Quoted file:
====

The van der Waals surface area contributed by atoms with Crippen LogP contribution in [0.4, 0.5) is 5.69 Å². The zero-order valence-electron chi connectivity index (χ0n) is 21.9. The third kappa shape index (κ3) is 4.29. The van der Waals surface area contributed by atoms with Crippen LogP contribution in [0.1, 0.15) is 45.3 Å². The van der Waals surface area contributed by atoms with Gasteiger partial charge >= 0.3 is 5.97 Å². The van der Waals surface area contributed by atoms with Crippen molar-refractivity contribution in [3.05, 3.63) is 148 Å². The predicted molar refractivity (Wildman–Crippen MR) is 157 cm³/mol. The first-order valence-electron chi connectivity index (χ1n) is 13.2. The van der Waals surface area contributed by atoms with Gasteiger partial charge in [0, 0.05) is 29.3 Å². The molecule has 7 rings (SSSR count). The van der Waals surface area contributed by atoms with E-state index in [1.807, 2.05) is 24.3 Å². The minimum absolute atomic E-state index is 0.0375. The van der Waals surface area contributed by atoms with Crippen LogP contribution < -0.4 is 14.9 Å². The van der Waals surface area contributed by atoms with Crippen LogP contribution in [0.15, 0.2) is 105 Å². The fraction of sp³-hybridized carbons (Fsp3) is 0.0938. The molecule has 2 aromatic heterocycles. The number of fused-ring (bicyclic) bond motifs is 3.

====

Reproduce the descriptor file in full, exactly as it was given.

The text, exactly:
The van der Waals surface area contributed by atoms with Crippen LogP contribution in [0.4, 0.5) is 5.69 Å². The zero-order valence-electron chi connectivity index (χ0n) is 21.9. The third kappa shape index (κ3) is 4.29. The van der Waals surface area contributed by atoms with Crippen LogP contribution in [0.1, 0.15) is 45.3 Å². The van der Waals surface area contributed by atoms with Gasteiger partial charge >= 0.3 is 5.97 Å². The van der Waals surface area contributed by atoms with Crippen molar-refractivity contribution in [3.05, 3.63) is 148 Å². The predicted molar refractivity (Wildman–Crippen MR) is 157 cm³/mol. The first-order valence-electron chi connectivity index (χ1n) is 13.2. The van der Waals surface area contributed by atoms with Gasteiger partial charge in [0, 0.05) is 29.3 Å². The molecule has 7 rings (SSSR count). The van der Waals surface area contributed by atoms with E-state index in [1.807, 2.05) is 24.3 Å². The minimum absolute atomic E-state index is 0.0375. The van der Waals surface area contributed by atoms with Crippen LogP contribution < -0.4 is 14.9 Å². The van der Waals surface area contributed by atoms with Crippen LogP contribution in [0.15, 0.2) is 105 Å². The fraction of sp³-hybridized carbons (Fsp3) is 0.0938. The molecule has 2 aromatic heterocycles. The number of fused-ring (bicyclic) bond motifs is 3.